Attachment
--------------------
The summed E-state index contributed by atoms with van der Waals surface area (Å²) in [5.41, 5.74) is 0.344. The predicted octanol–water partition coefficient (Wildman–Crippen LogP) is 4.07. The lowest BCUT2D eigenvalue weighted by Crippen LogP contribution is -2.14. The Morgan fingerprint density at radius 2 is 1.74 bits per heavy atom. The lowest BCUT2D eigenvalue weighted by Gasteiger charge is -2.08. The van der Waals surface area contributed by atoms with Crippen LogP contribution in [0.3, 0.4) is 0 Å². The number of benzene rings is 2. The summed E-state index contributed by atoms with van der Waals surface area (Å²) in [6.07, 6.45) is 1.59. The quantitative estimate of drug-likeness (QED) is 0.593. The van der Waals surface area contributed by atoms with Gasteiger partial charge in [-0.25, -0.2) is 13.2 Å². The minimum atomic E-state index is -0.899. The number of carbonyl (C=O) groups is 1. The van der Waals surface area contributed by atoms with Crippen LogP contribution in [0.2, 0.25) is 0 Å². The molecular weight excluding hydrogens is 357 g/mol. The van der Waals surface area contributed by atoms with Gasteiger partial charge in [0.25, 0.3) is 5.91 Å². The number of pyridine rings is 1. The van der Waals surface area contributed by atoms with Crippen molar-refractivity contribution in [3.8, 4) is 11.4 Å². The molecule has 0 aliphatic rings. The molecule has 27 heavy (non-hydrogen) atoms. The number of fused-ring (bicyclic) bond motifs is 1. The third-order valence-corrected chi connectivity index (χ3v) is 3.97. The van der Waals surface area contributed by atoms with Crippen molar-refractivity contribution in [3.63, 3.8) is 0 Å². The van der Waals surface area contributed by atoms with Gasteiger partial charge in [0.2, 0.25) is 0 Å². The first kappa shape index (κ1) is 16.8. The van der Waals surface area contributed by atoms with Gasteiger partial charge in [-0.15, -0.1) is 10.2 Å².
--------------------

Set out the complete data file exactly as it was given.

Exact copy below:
The summed E-state index contributed by atoms with van der Waals surface area (Å²) in [5.41, 5.74) is 0.344. The predicted octanol–water partition coefficient (Wildman–Crippen LogP) is 4.07. The lowest BCUT2D eigenvalue weighted by Crippen LogP contribution is -2.14. The Morgan fingerprint density at radius 2 is 1.74 bits per heavy atom. The lowest BCUT2D eigenvalue weighted by Gasteiger charge is -2.08. The van der Waals surface area contributed by atoms with Crippen LogP contribution in [0.3, 0.4) is 0 Å². The number of benzene rings is 2. The summed E-state index contributed by atoms with van der Waals surface area (Å²) in [6.07, 6.45) is 1.59. The quantitative estimate of drug-likeness (QED) is 0.593. The van der Waals surface area contributed by atoms with Gasteiger partial charge in [-0.25, -0.2) is 13.2 Å². The minimum atomic E-state index is -0.899. The number of carbonyl (C=O) groups is 1. The van der Waals surface area contributed by atoms with Crippen LogP contribution in [0.2, 0.25) is 0 Å². The molecular weight excluding hydrogens is 357 g/mol. The van der Waals surface area contributed by atoms with Gasteiger partial charge in [0.25, 0.3) is 5.91 Å². The number of pyridine rings is 1. The van der Waals surface area contributed by atoms with Crippen molar-refractivity contribution in [3.8, 4) is 11.4 Å². The molecule has 0 aliphatic rings. The molecule has 27 heavy (non-hydrogen) atoms. The number of fused-ring (bicyclic) bond motifs is 1. The third-order valence-corrected chi connectivity index (χ3v) is 3.97. The van der Waals surface area contributed by atoms with Crippen molar-refractivity contribution in [3.63, 3.8) is 0 Å². The van der Waals surface area contributed by atoms with Gasteiger partial charge in [0.2, 0.25) is 0 Å². The first kappa shape index (κ1) is 16.8. The van der Waals surface area contributed by atoms with Gasteiger partial charge in [-0.15, -0.1) is 10.2 Å².